Stoicism as a philosophy is a way of life; it should change how you live your life daily. This is what a basic Stoic practice means for most folks:
- Start the day by setting your intention after meditation and reflection. Marcus Aurelius used to prepare himself through futurorum malorum præmeditatio—visualizing what could go wrong that day to be practically and emotionally prepared for what may come.
- Throughout the day, pause, reflect, and make sure you’re applying the foundational Stoic idea of the dichotomy of control—separating things within your control and those outside your control. When you can accept, even love, what fate is handing you, your mood becomes stiffer to negatively impact. You’re to greet adversity with arms wide open—it’s a test of character.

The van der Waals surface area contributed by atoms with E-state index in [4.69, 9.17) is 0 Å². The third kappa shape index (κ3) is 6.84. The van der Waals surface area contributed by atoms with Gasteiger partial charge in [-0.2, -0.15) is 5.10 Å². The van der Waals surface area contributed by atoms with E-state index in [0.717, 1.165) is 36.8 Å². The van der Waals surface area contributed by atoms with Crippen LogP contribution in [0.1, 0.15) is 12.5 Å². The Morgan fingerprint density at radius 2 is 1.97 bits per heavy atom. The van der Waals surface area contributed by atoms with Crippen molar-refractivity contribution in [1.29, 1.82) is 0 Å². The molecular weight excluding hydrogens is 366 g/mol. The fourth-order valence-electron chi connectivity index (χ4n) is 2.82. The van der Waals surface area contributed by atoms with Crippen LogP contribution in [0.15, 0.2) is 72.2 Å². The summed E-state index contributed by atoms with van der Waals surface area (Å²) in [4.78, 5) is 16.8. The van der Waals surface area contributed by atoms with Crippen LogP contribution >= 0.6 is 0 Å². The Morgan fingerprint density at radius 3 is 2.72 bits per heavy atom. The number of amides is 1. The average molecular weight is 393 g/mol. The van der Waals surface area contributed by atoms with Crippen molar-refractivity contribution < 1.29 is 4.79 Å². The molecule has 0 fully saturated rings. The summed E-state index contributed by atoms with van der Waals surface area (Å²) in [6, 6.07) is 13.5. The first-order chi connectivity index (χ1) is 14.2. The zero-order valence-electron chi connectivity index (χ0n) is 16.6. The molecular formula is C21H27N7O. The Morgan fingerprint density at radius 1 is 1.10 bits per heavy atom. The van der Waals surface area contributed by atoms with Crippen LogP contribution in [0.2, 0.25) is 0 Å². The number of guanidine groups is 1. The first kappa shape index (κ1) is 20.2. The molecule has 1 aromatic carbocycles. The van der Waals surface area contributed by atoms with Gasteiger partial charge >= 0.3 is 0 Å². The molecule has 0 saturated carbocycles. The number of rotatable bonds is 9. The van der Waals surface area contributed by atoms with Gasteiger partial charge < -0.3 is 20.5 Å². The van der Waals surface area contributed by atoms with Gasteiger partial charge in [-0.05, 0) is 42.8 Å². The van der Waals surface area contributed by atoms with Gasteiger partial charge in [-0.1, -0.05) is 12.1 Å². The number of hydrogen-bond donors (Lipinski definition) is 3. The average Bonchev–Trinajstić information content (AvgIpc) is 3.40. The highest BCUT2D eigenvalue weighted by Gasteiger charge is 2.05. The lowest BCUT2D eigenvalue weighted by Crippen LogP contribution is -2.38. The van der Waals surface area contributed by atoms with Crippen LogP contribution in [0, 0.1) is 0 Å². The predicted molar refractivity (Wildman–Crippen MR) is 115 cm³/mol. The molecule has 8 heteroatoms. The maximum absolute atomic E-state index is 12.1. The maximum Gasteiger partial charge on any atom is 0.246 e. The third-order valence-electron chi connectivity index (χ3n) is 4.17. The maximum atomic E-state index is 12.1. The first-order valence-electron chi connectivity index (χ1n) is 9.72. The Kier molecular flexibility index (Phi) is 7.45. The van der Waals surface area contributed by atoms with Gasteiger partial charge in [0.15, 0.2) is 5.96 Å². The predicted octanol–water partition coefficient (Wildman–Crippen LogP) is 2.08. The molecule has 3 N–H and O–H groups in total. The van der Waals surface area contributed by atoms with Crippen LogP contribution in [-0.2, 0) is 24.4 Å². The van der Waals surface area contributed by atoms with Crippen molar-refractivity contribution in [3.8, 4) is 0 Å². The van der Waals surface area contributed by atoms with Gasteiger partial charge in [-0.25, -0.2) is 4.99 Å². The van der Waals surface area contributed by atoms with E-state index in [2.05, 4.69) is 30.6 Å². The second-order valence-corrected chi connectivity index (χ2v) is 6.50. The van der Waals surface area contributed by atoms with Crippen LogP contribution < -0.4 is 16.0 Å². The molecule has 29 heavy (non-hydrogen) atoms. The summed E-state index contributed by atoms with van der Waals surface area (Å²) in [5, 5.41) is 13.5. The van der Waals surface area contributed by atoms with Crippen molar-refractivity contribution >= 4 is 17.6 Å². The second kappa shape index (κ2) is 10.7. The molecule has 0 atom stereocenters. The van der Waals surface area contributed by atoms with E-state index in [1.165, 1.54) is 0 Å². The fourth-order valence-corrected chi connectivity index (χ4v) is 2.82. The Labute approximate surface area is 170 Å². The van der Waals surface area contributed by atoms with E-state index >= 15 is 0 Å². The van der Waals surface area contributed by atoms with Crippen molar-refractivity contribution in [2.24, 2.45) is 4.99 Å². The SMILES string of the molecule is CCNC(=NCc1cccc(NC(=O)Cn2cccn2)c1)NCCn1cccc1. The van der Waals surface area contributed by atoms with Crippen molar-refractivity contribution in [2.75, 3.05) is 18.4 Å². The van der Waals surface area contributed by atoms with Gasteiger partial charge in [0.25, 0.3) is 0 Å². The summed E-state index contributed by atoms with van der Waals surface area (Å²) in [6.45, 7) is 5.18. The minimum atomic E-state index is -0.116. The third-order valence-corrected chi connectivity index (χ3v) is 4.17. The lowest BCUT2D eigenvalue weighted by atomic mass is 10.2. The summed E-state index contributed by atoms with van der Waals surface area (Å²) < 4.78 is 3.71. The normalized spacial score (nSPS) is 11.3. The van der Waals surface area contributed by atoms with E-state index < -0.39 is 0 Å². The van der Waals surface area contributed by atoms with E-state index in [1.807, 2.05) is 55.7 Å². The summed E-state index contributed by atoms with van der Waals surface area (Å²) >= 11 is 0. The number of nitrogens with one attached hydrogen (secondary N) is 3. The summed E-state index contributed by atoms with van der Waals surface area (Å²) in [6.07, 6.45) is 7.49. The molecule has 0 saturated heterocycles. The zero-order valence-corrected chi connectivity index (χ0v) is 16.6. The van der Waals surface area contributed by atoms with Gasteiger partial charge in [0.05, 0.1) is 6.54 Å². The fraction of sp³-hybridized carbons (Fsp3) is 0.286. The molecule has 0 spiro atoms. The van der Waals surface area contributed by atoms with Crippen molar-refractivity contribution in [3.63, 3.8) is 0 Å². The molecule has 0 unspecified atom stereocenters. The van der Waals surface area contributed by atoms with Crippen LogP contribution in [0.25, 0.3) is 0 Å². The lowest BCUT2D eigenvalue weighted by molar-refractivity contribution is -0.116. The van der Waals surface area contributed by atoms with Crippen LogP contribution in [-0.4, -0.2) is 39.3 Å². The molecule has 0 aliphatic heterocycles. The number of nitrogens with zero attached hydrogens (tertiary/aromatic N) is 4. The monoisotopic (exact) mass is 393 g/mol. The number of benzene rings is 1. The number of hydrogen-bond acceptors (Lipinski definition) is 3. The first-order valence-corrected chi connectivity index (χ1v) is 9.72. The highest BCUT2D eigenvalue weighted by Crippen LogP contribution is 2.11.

- At the end of the day, ask yourself what things you did well, what you did less well, and what items you left undone. Reflecting (“hiding nothing from myself, passing nothing” per Seneca,”) gaining perspective, and adjusting is an excellent way to ensure that the day’s efforts aren’t in vain—you’re living each day well, exercising virtue and strength of character.
Idea for Impact: To live well by intentionally focusing on your days—your actions and choices—is the basis of daily stoic practice.